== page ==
In 1945 the group was reorganized and renamed the Soka Gakkai by Makiguchi's disciple, Josei Toda. The society's promises to help adherents achieve happiness and success appealed to millions of Japanese in the difficult years of the postwar era; the movement also stresses the need for world peace. Under its third leader, Daisaku Ikeda, Soka Gakkai experienced significant growth; it has now spread worldwide and has 1.69 million members outside Japan, including 330,000 in the United States; within Japan there are more than 10 million members. In 1975, Soka Gakkai International was established as the worldwide association for the movement; Ikeda became its president. Soka Gakkai has been criticized for its evangelism and exclusiveness, but by the early 1990s it had developed ties with many outside organizations and had become (1981) a nongovernmental organization member of the United Nations.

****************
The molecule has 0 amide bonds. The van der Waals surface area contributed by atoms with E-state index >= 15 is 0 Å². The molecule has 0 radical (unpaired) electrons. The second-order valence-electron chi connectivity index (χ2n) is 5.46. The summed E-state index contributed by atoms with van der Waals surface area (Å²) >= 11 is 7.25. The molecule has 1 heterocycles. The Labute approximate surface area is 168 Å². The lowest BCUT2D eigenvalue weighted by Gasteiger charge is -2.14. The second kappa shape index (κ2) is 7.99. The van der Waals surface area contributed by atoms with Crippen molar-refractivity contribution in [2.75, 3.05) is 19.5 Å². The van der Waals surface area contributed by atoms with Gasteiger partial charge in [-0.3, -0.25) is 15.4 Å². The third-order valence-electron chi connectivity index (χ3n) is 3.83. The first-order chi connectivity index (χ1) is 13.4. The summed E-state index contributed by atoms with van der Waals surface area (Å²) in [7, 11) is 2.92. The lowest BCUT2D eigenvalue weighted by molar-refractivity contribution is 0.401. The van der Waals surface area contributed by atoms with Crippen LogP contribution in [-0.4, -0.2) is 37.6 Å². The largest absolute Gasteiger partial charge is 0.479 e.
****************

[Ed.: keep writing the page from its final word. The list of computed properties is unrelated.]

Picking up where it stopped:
In 1964 the Soka Gakkai organized
See J. White, The Soka Gakkai and Mass Society (1970); D. A. Metraux, The History and Theology of Soka Gakkai (1988); P. E. Hammond, Soka Gakkai in America (1999).
The Columbia Electronic Encyclopedia, 6th ed. Copyright © 2023, Columbia University Press. All rights reserved.
See more Encyclopedia articles on: Buddhism